Why and How to Use Linux Integration Services
Published Sep 08 2018 04:02 AM 1,212 Views
Iron Contributor
First published on CloudBlogs on Apr, 25 2014

Regular readers of Linux Pro Magazine saw a really interesting article in the January 2014 issue about how to accelerate Linux VM’s with the Linux Integration Services (LIS) native to Hyper-V.

Microsoft’s work with Linux has gotten a lot of attention in recent years, and it’s a topic I covered during the 2012 R2 Series in a post about the breakthroughs we’ve made that enable open source software on Windows Server, System Center, and Windows Azure.

This article from Linux Pro underscores just how hugely important LIS is to Microsoft. No one here in Redmond is ignorant of the fact that the enterprise world is heterogeneous – but that doesn’t mean you want to run two completely different hypervisor infrastructures, or even two different private clouds. That approach is not just redundant and expensive, but it also means splitting up workloads in ways that just create more work.

With LIS you get Linux support without the hassle of maintaining separate hardware running KVM or VMware ESX – and this means you can consolidate onto a single hypervisor for everything .

Our Linux support is the result of a lot of quality customer feedback that (in so many words) put it like this, “Yes, Windows Server may run on about 75% of the world’s enterprise servers, but Linux is still an important part of this ecosystem. If you want to meet all our needs, your products need to run and manage Linux just like Windows.”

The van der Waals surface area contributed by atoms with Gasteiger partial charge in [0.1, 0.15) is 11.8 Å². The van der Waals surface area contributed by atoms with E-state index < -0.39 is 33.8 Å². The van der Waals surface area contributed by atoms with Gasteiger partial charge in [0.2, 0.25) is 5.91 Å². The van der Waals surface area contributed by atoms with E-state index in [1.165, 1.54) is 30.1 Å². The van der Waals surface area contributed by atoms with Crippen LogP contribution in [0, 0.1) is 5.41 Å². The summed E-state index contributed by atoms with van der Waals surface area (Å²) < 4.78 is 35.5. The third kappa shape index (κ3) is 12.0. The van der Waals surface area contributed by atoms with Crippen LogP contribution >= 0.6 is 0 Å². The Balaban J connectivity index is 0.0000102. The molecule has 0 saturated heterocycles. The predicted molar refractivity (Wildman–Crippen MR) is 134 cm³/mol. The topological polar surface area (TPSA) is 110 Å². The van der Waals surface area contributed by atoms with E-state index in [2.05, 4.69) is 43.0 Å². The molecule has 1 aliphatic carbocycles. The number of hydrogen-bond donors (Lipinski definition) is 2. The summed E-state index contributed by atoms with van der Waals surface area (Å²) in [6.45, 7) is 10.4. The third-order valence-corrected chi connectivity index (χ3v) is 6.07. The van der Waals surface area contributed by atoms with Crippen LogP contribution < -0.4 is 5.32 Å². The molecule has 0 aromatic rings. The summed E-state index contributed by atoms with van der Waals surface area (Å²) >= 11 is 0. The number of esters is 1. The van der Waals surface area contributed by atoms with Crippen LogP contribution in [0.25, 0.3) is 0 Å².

A great example of this process in action is the work we’ve done with the organization responsible for administering the IT needs of several major departments in the British government – detailed here .

The Linux Pro article (and, apologies for the link to a paywall) also does a great job of looking at the gritty details of how LIS drivers interact with Hyper-V, and how an IT admin can set up LIS to get optimum results from running Linux on Hyper-V.

One final note: The article misses a few updates we’ve made, notably the availability of LIS version 3.5 (which supports Red Hat, CentOS 5.5, and 5.6). These updates were based on great feedback from our customers who want to run older distro versions.  Other updates include our support for Red Hat/CentOS 5.9, 5.10, and 6.5.

Linux may change quickly, but we have no problem keeping up and keeping IT Pros in the game.

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